Friend or foe – common interest privilege between joint plaintiffs and joint defendants

Legal professional privilege (LPP) protects communications between a lawyer and a client if it was made for the dominant purpose of seeking or providing legal advice, or for use in anticipated legal proceedings.  When successfully claimed, LPP operates to keep the communication confidential.

 

If a communication subject to LPP is given to someone else, the privilege has been waived and is lost forever.  This is because the act of giving a privileged communication to a third party is contrary to any intention to keep it confidential.  There are exceptions to this, one being where the party entitled to claim privilege, and the person who is given the communication, have a recognised "common interest".  This can give rise to what is referred to as "common interest privilege".

Common interest privilege is not a free-standing form of privilege.  Rather, it is a defence to the argument that privilege has been waived by disclosing a privileged communication to somebody.  What relationships does common interest privilege protect?  The authorities have recognised the following as relationships which give rise to a commonality of interest:


  • insurer and their insured;
  • company and its director;
  • liquidator and their creditors;
  • parent company and wholly owned subsidiary; and
  • between co-defendants or co-plaintiffs (in some circumstances).

Friend or foe – commonality of interest between co-defendants

When determining whether common interest privilege exists between co-defendants, the motive of the parties can be relevant.  The Federal Court of Australia in Media Ocean Ltd v Optus Mobile Pty Ltd (No 10) [2010] FCA 1348 stated:

[T]wo persons interested in a particular question will not have a common interest for the purposes of common interest privilege if their individual interests in the question are selfish and potentially adverse to each other.  In such a case there will not be the necessary identity of interest.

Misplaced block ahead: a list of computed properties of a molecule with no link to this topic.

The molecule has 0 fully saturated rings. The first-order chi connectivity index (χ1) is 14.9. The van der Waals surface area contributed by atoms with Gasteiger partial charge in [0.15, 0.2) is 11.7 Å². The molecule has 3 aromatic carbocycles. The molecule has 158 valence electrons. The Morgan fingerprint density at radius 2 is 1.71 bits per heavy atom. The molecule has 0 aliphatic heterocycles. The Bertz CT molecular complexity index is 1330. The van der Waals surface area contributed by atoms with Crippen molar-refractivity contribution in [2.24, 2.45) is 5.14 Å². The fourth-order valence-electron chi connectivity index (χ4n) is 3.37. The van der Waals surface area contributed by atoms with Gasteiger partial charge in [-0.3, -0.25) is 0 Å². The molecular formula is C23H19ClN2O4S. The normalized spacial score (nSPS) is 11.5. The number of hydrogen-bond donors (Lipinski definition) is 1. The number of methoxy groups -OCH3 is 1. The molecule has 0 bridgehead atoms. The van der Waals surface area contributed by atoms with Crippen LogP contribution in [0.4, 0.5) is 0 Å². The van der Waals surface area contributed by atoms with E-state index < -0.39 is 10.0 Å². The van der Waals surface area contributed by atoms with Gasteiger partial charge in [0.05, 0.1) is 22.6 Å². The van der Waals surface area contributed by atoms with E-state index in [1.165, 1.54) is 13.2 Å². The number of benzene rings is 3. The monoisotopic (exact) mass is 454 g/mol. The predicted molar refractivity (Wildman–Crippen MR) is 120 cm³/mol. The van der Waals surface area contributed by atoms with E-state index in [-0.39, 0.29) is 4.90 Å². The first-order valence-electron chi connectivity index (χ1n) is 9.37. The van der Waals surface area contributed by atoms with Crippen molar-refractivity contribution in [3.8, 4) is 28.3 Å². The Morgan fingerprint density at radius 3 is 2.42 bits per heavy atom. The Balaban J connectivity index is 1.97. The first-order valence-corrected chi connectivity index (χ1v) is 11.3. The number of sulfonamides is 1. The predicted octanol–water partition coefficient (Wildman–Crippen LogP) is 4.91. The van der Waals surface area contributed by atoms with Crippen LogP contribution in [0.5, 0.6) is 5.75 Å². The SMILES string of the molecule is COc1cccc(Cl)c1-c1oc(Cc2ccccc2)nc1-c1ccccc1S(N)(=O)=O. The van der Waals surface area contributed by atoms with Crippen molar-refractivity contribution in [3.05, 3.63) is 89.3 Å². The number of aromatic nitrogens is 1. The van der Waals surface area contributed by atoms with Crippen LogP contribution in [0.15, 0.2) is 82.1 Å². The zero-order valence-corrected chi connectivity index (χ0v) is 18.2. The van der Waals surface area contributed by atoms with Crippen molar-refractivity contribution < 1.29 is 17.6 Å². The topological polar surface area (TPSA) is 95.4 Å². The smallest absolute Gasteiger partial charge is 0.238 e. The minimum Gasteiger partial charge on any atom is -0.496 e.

The issue of adversity of interests is a key concern in determining whether common interest privilege arises between co-plaintiffs or co-defendants.  This is particularly the case where claims of accessorial liability are raised.  In such circumstances, can it be argued that co-plaintiffs/co-defendants have the requisite commonality of interest?  Or is the concept of accessorial liability such, that the parties interests will inherently be adverse to one another and/or selfish, to displace the commonality of interest?

Case law has indicated that the answer to the above lies in a contemporaneous analysis of the communication in question.  The key question is whether at the time the communication is made there is the requisite obligation of confidentiality.  The court should not find that the obligation of confidentiality is not present simply because there is a potential for the parties' relationship to change in the future: Cygnett v Souris [2020] FCA 1754 at [24].  That is, common interest privilege is not lost simply because it is possible to speculate that the interests of two co-defendants may diverge in the future.

Identifying common interest privilege – the takeaways

The line of authorities on the issue of common interest privilege has indicated:
  1. The key question is whether at the time the communication is made there is the requisite obligation of confidentiality either express or implied, such that a court should not refuse to imply the obligation of confidence on the basis that there is a potential for the parties' relationship to change in the future.
  2. It is not necessary for parties to share a common solicitor in order to claim common interest privilege so long as the communications are made to further the parties' shared interests.
  3. A common interest in the outcome of the litigation will generally be sufficient to allow a party to invoke common interest privilege.
McCabe Curwood is experienced in advising its clients on privilege and confidentiality issues.  Please contact us if you require advice on any matters covered by this article.

This article is not legal advice. It is intended to provide commentary and general information only. Access to this article does not entitle you to rely on it as legal advice. You should obtain formal legal advice that is specific to your particular circumstances.

Contributors

Luke Dominish Associate
Samantha Beattie Lawyer